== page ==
Figure 1 shows the share of women in 43 top PhD-granting departments (these departments grant approximately two-thirds of US PhDs and can be consistently tracked over time) from 1993 to 2017. The share of female full and associate professors increased from 6% to 13% and 11% to 23%, respectively. The pattern is different for assistant professors, however: the share of women increased from 20% to 29% between 1993 and 2009 but has since decreased to 24%, leaving little net growth at junior ranks over the past 24 years. There has also been little improvement in female representation among first-year PhD students or senior undergraduate economics majors. Progress towards gender equality at the intake levels of the profession appears to have ceased, while women’s representation at senior levels continues to rise, fuelled for now by the entry of women into academic economics in past decades.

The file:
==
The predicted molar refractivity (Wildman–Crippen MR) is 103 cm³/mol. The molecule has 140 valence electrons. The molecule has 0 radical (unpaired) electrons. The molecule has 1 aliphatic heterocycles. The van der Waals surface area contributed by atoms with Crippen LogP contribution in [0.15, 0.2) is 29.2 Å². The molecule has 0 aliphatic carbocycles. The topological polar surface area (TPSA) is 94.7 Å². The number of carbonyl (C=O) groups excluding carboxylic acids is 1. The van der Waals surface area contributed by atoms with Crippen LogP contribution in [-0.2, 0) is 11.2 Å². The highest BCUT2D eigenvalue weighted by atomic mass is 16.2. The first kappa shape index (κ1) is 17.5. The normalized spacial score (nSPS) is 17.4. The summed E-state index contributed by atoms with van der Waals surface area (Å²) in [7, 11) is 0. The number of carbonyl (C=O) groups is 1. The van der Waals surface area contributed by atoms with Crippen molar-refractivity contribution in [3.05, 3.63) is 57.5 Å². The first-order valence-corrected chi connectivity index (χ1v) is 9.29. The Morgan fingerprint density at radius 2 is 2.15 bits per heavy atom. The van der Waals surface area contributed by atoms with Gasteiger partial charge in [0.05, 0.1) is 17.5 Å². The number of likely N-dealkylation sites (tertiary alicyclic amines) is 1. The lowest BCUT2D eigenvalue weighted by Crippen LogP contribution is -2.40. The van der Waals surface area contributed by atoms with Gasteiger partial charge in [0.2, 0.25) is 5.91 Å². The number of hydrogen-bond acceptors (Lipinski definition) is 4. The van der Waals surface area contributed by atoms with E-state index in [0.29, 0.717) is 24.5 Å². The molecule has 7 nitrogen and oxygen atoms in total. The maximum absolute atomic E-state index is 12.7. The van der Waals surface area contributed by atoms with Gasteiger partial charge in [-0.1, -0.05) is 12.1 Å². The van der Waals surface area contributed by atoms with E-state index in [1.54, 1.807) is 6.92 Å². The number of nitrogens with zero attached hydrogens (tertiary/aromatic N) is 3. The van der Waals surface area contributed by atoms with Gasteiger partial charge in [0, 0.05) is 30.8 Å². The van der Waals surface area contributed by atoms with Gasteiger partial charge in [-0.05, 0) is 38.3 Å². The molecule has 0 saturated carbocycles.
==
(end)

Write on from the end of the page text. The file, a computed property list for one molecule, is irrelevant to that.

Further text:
Figure 1 Representation of women among first-year PhD students, new PhDs, and faculty by rank for 43 PhD-granting departments, 1993-2017
The share of female faculty decreases with rank, as in most academic disciplines, and economics remains solidly within the lowest group in terms of female faculty shares at all levels, alongside physics, math, and engineering, and far below the biological and other social sciences. Unlike other academic disciplines, however, the promotion gap in economics cannot be fully explained by differences in productivity or family characteristics. Ginther and Kahn (2014) conclude that “economics is the one field where gender differences in tenure receipt seem to remain even after background and productivity controls are factored in and even for single childless women”. Economics has also made less progress than other math-intensive fields over the past 25 years in terms of improving gender equity in income, promotion, and job satisfaction (Ceci et al. 2014).